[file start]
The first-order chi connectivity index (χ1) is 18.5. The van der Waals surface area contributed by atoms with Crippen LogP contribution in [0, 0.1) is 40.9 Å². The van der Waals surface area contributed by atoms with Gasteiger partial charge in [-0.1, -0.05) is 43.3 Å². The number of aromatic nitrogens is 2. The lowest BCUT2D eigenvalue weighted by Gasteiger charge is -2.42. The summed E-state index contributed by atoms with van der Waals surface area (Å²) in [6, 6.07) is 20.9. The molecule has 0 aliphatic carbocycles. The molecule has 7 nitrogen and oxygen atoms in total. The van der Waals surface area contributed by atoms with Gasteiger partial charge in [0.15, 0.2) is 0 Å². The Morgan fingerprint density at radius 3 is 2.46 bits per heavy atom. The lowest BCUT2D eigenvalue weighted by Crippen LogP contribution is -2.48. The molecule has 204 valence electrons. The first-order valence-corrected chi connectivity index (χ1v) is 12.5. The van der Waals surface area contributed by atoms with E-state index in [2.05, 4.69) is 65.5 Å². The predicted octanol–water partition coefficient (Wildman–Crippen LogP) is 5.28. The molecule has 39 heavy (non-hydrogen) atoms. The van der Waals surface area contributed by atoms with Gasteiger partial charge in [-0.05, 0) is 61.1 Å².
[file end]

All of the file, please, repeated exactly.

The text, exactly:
The first-order chi connectivity index (χ1) is 18.5. The van der Waals surface area contributed by atoms with Crippen LogP contribution in [0, 0.1) is 40.9 Å². The van der Waals surface area contributed by atoms with Gasteiger partial charge in [-0.1, -0.05) is 43.3 Å². The number of aromatic nitrogens is 2. The lowest BCUT2D eigenvalue weighted by Gasteiger charge is -2.42. The summed E-state index contributed by atoms with van der Waals surface area (Å²) in [6, 6.07) is 20.9. The molecule has 0 aliphatic carbocycles. The molecule has 7 nitrogen and oxygen atoms in total. The van der Waals surface area contributed by atoms with Gasteiger partial charge in [0.15, 0.2) is 0 Å². The Morgan fingerprint density at radius 3 is 2.46 bits per heavy atom. The lowest BCUT2D eigenvalue weighted by Crippen LogP contribution is -2.48. The molecule has 204 valence electrons. The first-order valence-corrected chi connectivity index (χ1v) is 12.5. The van der Waals surface area contributed by atoms with E-state index in [2.05, 4.69) is 65.5 Å². The predicted octanol–water partition coefficient (Wildman–Crippen LogP) is 5.28. The molecule has 39 heavy (non-hydrogen) atoms. The van der Waals surface area contributed by atoms with Gasteiger partial charge in [-0.05, 0) is 61.1 Å².